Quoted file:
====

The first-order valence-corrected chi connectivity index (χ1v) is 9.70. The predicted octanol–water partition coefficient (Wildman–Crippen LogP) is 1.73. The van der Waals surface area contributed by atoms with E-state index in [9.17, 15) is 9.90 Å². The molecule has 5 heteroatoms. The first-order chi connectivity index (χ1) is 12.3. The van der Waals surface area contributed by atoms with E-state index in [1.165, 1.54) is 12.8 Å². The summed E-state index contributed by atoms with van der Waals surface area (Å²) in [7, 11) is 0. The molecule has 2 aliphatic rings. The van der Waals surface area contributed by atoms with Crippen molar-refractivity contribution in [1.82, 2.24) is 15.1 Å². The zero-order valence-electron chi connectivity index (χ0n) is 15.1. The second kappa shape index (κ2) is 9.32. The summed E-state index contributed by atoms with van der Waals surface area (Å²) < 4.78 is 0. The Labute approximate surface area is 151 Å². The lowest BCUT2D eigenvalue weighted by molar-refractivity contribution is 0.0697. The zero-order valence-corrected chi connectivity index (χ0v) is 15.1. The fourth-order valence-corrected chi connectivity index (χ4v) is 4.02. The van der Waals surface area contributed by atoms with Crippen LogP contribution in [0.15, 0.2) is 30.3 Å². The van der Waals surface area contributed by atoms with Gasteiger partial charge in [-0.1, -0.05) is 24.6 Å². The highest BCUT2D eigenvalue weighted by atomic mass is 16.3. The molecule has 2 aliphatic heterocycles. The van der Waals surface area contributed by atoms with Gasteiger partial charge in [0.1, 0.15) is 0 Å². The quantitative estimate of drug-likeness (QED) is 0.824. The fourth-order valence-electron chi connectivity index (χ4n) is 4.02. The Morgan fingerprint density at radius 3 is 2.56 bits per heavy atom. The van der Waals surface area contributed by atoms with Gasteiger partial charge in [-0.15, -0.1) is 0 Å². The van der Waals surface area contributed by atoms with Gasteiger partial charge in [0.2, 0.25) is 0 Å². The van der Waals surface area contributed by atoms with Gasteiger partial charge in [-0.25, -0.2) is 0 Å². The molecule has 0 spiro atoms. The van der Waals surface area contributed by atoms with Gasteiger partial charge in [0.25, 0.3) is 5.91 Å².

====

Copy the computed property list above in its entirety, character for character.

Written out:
The first-order valence-corrected chi connectivity index (χ1v) is 9.70. The predicted octanol–water partition coefficient (Wildman–Crippen LogP) is 1.73. The van der Waals surface area contributed by atoms with E-state index in [9.17, 15) is 9.90 Å². The molecule has 5 heteroatoms. The first-order chi connectivity index (χ1) is 12.3. The van der Waals surface area contributed by atoms with E-state index in [1.165, 1.54) is 12.8 Å². The summed E-state index contributed by atoms with van der Waals surface area (Å²) in [7, 11) is 0. The molecule has 2 aliphatic rings. The van der Waals surface area contributed by atoms with Crippen molar-refractivity contribution in [1.82, 2.24) is 15.1 Å². The zero-order valence-electron chi connectivity index (χ0n) is 15.1. The second kappa shape index (κ2) is 9.32. The summed E-state index contributed by atoms with van der Waals surface area (Å²) < 4.78 is 0. The Labute approximate surface area is 151 Å². The lowest BCUT2D eigenvalue weighted by molar-refractivity contribution is 0.0697. The zero-order valence-corrected chi connectivity index (χ0v) is 15.1. The fourth-order valence-corrected chi connectivity index (χ4v) is 4.02. The van der Waals surface area contributed by atoms with Crippen LogP contribution in [0.15, 0.2) is 30.3 Å². The van der Waals surface area contributed by atoms with Gasteiger partial charge in [-0.1, -0.05) is 24.6 Å². The highest BCUT2D eigenvalue weighted by atomic mass is 16.3. The molecule has 2 aliphatic heterocycles. The van der Waals surface area contributed by atoms with Gasteiger partial charge in [0.1, 0.15) is 0 Å². The quantitative estimate of drug-likeness (QED) is 0.824. The fourth-order valence-electron chi connectivity index (χ4n) is 4.02. The Morgan fingerprint density at radius 3 is 2.56 bits per heavy atom. The van der Waals surface area contributed by atoms with Gasteiger partial charge in [-0.15, -0.1) is 0 Å². The van der Waals surface area contributed by atoms with Gasteiger partial charge in [0.2, 0.25) is 0 Å². The van der Waals surface area contributed by atoms with Gasteiger partial charge in [-0.25, -0.2) is 0 Å². The molecule has 0 spiro atoms. The van der Waals surface area contributed by atoms with Gasteiger partial charge in [0.25, 0.3) is 5.91 Å².